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Federal Court Orders Disclosure of Former AG Matt Whitaker’s Ethics Disclosure Forms

By Matt Topic

When Jeff Sessions was finally berated into resigning the Attorney Generalship by the president whose candidacy he supported long before other establishment Republicans had detected the seismic shift in what was electable in 2016 America, a void was left in the Department of Justice. Bill Barr eventually filled that void with precisely the sycophantic brilliance called for by a Trump AG, but for 99 days before that, Matt Whitaker, Sessions's Chief of Staff, sat atop Justice. His qualifications included his previous criticism of the Mueller investigation and, earlier in his career, using his status as a former U.S. Attorney to threaten unhappy customers of a patent company that promoted time-travel cryptocurrency and a toilet designed for men with large genitals, and that was eventually fined tens of millions of dollars by the Federal Trade Commission.

As a high-ranking Justice official, both as Sessions's Chief of Staff and Acting Attorney General, Whitaker was required by the Ethics in Government Act of 1978 to complete and submit both "new entrant" and annual ethics disclosures known as Form 278e to the Departmental Ethics Office, which is the corner of the DOJ that processes the forms, certifies their compliance with the statute, and publishes them online for all to see. But due to "administrative error," DEO did not process or publish any of Whitaker's forms for a full year, and then published his new entrant and annual reports together in bulk with an indication that each of the forms had been revised five separate times before they were certified.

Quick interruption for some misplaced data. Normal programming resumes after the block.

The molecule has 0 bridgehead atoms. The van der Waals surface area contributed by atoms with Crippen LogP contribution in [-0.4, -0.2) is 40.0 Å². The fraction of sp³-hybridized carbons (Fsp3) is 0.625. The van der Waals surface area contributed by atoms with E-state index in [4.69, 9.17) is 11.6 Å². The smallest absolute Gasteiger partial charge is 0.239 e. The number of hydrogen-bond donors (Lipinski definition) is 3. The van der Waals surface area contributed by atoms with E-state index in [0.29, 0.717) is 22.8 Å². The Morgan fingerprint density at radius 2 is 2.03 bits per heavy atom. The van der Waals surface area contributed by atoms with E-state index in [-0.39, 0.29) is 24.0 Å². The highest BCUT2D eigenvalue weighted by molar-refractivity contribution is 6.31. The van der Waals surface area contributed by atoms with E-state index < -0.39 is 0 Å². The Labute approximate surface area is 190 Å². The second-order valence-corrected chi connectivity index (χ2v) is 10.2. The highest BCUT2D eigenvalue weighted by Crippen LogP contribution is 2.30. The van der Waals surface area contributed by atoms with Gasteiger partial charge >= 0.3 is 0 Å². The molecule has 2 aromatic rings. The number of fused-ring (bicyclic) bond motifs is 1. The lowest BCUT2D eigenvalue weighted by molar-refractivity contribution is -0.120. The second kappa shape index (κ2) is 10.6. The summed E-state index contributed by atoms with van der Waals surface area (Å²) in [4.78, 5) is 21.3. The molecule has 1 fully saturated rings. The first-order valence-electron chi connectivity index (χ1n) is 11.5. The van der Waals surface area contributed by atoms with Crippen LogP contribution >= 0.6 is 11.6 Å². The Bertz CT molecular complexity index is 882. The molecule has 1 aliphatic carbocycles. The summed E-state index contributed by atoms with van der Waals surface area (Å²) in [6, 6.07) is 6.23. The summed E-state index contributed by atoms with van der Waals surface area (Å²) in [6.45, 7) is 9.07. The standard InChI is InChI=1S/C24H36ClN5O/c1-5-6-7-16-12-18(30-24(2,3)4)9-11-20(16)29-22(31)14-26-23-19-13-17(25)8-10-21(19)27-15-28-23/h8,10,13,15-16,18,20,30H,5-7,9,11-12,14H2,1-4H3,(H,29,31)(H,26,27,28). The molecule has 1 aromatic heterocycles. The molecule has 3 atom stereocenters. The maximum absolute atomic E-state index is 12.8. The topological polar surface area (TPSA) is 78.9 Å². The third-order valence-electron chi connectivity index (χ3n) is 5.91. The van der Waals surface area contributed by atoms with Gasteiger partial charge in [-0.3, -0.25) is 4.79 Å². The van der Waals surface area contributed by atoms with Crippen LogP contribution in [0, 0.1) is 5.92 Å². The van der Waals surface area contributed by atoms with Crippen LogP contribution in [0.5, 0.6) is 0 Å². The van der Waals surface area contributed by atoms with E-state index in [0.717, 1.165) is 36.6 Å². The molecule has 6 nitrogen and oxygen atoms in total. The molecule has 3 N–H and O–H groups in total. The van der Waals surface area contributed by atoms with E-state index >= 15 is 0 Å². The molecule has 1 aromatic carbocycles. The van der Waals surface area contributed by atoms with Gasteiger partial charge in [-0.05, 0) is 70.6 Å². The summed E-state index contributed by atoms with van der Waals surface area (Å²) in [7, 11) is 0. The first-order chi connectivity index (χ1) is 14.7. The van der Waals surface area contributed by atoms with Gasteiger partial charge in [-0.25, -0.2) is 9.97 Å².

Acting on the apparently radical idea that the public ought to know more about how and why it took the highest ranking law enforcement official in the country, and one with such colorful business experiences, five tries to satisfy his ethics disclosure obligations, BuzzFeed News reporter Zoe Tillman submitted a Freedom of Information Act request for all the earlier failed iterations of the forms.

DOJ first "misunderstood" the request and tried to produce only the final report, then blew well past the statutory deadlines while the "request was under review," forcing BuzzFeed to file suit in D.C. federal district court. As it often finally does once it has been sued, DOJ eventually got around to processing the request, but refused to produce the failed iterations of Whitaker's ethics disclosure forms.